Insight into Yourself

You can no more gain insight into your own psyche than you can perform a root canal or a surgery on yourself. It sucks but it’s true. 

Smart, highly educated people with rich vocabularies, however, are very good at constructing narratives that, to them, sound like insight into the recesses of their subconscious. These narratives are a mechanism the psyche uses to protect itself from insight and from the subsequent need to change familiar patterns of self-destruction.

“I know all about my problems,” they exclaim. “But knowing and understanding why I’m this way isn’t helping!”

It’s clear to everybody who observes them that they know dick but you can’t force people to get better if they are so invested into getting worse. 

This is a prequel to a review of a book by Richard Russo that I just read, just in case anybody thinks I’m referring to them.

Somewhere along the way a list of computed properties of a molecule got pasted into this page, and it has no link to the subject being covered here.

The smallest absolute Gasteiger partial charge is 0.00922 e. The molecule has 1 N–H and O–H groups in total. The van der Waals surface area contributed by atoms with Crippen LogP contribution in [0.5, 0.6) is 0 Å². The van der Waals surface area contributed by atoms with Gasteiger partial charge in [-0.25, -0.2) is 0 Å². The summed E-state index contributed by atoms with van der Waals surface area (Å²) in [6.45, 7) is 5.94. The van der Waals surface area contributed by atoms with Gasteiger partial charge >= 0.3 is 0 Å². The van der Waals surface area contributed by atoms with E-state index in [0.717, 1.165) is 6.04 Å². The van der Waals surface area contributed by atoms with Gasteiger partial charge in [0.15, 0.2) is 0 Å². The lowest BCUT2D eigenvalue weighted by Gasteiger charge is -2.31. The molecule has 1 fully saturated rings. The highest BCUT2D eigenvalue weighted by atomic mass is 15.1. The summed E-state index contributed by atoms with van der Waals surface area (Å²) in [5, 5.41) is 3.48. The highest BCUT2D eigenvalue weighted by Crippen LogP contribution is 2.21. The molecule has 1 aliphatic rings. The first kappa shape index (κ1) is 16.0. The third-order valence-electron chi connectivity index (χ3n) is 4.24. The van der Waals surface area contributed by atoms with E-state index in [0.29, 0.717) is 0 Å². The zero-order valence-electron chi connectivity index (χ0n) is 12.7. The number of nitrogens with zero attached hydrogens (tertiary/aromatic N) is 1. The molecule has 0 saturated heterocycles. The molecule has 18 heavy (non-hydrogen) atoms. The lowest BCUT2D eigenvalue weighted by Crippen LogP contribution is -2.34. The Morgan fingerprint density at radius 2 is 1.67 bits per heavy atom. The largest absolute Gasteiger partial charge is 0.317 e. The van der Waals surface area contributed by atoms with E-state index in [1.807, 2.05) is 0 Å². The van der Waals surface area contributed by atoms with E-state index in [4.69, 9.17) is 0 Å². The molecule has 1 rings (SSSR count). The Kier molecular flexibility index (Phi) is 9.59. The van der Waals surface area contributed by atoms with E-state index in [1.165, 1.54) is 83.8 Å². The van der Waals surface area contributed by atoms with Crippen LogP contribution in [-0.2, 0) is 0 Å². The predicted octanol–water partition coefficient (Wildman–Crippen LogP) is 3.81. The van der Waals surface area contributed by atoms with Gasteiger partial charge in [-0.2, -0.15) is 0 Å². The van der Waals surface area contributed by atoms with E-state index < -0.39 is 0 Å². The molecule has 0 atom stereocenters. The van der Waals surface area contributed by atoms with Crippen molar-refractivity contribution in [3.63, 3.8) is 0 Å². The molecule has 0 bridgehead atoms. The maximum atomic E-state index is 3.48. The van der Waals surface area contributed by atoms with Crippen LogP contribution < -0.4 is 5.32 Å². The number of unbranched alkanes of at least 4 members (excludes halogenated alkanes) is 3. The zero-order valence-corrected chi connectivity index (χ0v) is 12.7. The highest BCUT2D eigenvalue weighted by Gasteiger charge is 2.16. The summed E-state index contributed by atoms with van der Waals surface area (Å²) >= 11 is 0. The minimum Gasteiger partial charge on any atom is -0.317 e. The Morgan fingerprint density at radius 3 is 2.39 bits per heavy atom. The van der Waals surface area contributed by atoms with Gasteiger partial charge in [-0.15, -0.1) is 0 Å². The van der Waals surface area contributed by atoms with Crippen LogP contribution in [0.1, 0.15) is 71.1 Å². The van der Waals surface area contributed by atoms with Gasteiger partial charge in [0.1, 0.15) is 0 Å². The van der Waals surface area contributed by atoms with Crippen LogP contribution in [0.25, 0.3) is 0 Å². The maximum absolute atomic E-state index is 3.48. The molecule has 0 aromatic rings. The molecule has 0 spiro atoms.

9 thoughts on “Insight into Yourself”

  1. I am utterly convinced my neuroses have to do with childhood emotional abuse. I think practitioners do not realize it, and have these convoluted theories because they aren’t trained for it. But every time I get mega-upset, once I realize: “this was abusive, and you are having an abuse reaction!” I straighten right up.


      1. So then, insight into self is impossible? I have been told since birth, practically, that others know me in ways I don’t. It is very invasive and a huge imposition, and I learned at a battered women’s center that it was a classic abuse technique.


  2. We can agree that some people have very little self-awareness. Many times I’ve been wrong about myself in spectacular ways, but not through lack of effort or intelligence.


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